Bank Branches Work For CU

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EAU CLAIRE, Wis.-After acquiring 11 branches from troubled Anchor Bank, Royal CU has seen a net increase in members (5%), deposits (4%), and loans (11%) at the new offices since they opened for CU business in June.

CEO Charlie Grossklaus attributes the results to strong communication with the 114 former employees coming over from Anchor as well as with the 20,000 customers-turned-members from the new locations, community involvement, and staff training. The acquisition also came with $177 million in deposits.

"I think we put 20,000 man hours into this conversion. If you do your homework, keep communities, branches, and the new employees involved, you can do well with this type of acquisition," said Grossklaus, who suggested the $1.2-billion credit union would consider a similar purchase in the future.

Since bank customers are being invited to be part of a different type of financial organization, there is heightened concern for customer run-off, acknowledged Grossklaus, who said RCU braced for a 10% to 20% customer loss from the bank offices.

Community outreach played a significant role in keeping consumers loyal to Royal. Before Anchor even provided RCU with names of the bank branch customers, RCU sent five mailings to residents near each of the acquired offices informing them about Royal and the conversion process.

Rachel Risberg EVP operations, shared that Anchor had not been involved much in the community and had been cutting back on that activity. "So we started getting involved with residents right away. We used the new staff and our staff and sponsored a lot of events. We heard a lot of feedback like, 'It's good to see the branches are involved in the community again.' That just established a lot of positive feelings moving forward."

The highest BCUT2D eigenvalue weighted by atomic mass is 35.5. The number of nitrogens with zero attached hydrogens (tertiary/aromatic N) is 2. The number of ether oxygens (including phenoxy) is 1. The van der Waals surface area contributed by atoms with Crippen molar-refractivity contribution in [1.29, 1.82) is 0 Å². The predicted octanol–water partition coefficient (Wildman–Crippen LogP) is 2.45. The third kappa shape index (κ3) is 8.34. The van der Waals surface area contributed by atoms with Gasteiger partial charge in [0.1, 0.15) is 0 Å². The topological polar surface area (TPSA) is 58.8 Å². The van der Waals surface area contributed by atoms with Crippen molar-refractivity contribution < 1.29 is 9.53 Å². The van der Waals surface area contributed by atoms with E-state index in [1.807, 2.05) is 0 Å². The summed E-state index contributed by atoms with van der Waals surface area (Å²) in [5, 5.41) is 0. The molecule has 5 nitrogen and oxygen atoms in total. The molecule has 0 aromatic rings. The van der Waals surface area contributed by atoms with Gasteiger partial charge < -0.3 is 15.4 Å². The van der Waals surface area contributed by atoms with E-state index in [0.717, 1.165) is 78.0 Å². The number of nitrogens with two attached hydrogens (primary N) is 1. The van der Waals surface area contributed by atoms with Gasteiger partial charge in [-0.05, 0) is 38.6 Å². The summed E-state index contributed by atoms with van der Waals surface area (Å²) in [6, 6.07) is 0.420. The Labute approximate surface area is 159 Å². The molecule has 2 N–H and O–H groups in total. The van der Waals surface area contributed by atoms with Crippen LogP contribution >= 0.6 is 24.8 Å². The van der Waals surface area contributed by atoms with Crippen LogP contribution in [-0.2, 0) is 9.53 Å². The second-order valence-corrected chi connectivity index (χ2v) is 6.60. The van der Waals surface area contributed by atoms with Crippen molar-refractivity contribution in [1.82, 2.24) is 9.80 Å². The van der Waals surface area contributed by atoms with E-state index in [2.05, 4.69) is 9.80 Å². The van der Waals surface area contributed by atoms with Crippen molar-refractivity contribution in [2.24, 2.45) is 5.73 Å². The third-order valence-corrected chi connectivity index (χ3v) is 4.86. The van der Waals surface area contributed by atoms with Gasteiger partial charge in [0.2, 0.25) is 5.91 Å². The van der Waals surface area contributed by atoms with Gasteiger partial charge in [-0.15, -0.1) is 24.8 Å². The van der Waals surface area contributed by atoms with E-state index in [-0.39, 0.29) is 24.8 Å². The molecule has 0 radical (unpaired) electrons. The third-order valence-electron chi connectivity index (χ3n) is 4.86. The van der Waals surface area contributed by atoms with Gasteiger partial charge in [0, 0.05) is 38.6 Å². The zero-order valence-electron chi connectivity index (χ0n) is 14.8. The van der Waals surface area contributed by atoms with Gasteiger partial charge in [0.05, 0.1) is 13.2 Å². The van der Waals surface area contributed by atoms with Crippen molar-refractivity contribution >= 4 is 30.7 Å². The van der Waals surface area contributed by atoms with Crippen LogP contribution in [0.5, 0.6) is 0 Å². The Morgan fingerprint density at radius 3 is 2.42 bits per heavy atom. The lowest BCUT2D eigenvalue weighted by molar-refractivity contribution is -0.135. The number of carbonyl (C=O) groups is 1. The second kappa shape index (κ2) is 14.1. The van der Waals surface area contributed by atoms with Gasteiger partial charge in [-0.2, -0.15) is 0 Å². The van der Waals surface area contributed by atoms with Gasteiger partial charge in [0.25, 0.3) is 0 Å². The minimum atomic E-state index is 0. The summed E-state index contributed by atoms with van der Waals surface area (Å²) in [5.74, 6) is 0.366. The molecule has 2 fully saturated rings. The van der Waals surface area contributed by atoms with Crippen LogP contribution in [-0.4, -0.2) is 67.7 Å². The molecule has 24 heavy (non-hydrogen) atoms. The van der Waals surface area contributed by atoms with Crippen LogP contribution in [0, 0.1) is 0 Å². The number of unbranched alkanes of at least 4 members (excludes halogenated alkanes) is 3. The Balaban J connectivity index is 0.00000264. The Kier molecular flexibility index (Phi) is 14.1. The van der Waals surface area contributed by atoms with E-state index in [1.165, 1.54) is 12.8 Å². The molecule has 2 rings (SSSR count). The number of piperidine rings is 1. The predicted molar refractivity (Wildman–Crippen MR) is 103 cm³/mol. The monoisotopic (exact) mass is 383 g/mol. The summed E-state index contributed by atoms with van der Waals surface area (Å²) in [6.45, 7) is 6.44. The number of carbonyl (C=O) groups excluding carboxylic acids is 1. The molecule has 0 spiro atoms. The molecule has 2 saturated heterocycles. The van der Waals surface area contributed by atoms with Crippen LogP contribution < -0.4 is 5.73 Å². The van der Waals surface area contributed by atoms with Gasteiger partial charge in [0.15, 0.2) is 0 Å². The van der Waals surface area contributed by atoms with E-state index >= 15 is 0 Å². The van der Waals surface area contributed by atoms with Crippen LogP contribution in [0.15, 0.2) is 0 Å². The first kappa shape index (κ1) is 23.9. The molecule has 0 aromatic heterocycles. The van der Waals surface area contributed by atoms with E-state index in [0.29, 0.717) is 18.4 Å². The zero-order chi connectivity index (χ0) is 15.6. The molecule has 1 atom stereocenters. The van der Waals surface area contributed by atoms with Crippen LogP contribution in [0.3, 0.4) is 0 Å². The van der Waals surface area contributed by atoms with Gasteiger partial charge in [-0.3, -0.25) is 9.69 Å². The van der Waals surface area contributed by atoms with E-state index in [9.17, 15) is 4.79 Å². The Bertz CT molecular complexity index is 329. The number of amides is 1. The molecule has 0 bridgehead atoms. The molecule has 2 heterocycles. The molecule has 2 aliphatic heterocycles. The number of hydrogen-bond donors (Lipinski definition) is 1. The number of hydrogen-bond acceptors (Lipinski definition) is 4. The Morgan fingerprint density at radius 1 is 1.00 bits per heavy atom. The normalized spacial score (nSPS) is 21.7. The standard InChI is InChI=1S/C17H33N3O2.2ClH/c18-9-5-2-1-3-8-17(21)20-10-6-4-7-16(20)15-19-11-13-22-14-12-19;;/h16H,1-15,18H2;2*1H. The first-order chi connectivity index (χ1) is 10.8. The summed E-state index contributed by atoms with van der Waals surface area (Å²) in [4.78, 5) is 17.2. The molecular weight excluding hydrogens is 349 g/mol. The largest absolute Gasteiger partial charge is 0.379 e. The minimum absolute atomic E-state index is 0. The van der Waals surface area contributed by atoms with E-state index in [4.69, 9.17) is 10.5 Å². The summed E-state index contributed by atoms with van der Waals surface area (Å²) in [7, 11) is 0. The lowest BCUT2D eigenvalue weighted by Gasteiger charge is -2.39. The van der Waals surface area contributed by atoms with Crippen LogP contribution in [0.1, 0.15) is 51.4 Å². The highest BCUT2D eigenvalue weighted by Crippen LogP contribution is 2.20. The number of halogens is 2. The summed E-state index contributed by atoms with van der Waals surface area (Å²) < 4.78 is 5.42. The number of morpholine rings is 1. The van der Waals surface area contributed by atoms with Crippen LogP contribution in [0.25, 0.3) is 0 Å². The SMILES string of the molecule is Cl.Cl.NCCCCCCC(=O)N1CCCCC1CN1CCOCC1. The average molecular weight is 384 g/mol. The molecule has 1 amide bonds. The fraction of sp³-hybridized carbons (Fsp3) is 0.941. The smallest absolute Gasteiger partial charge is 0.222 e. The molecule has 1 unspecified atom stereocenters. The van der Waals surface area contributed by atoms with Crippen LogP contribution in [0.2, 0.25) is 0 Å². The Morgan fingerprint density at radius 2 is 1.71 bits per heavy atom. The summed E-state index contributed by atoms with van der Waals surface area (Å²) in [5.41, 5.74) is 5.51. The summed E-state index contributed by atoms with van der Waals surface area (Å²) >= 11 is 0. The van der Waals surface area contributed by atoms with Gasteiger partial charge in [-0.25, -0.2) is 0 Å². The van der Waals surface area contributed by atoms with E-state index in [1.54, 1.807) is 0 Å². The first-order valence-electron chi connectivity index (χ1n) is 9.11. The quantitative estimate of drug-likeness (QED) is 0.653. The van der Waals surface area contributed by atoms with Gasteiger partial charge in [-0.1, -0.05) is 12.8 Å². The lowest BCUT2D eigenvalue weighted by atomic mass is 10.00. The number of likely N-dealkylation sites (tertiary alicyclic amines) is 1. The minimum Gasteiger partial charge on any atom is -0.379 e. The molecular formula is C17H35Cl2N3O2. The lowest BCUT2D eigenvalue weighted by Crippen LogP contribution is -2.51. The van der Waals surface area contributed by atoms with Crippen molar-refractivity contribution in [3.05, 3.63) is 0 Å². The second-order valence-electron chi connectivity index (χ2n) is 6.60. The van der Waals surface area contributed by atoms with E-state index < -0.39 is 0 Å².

For Royal CU there was another challenge: overcoming the skepticism of Anchor Bank customers who just 18 months earlier had been customers of F&C Bank, which Anchor had acquired. Grossklaus said in the long run that helped the conversion go smoothly. Many of the new CU employees had experience working at F&C, a small community bank, which made their transition to becoming a CU employee easier.

"I believe it would have been much more difficult for us had the employees not had that experience," he said.

Just as the credit union did with its marketing to consumers, it wasted little time explaining the CU difference to the new staff and letting the new team know who the credit union is. "When we announced our intent to acquire the Anchor branches we had Charlie, along with several other executives, visit the locations. We continued that throughout the transition."

The new team was put through a comprehensive training program and provided with support materials, like a tool that cross-references RCU and Anchor products. "A lot of the training was about teaching people what credit unions are, how we are structured, why we are in business, and how we exist to serve members. A lot of them did not know what a credit union is and told us some of their fellow bankers said they were 'headed to the dark side,'" Risberg said.

RCU allayed employee fears by guaranteeing jobs through Dec. 31 and no reductions are currently planned.

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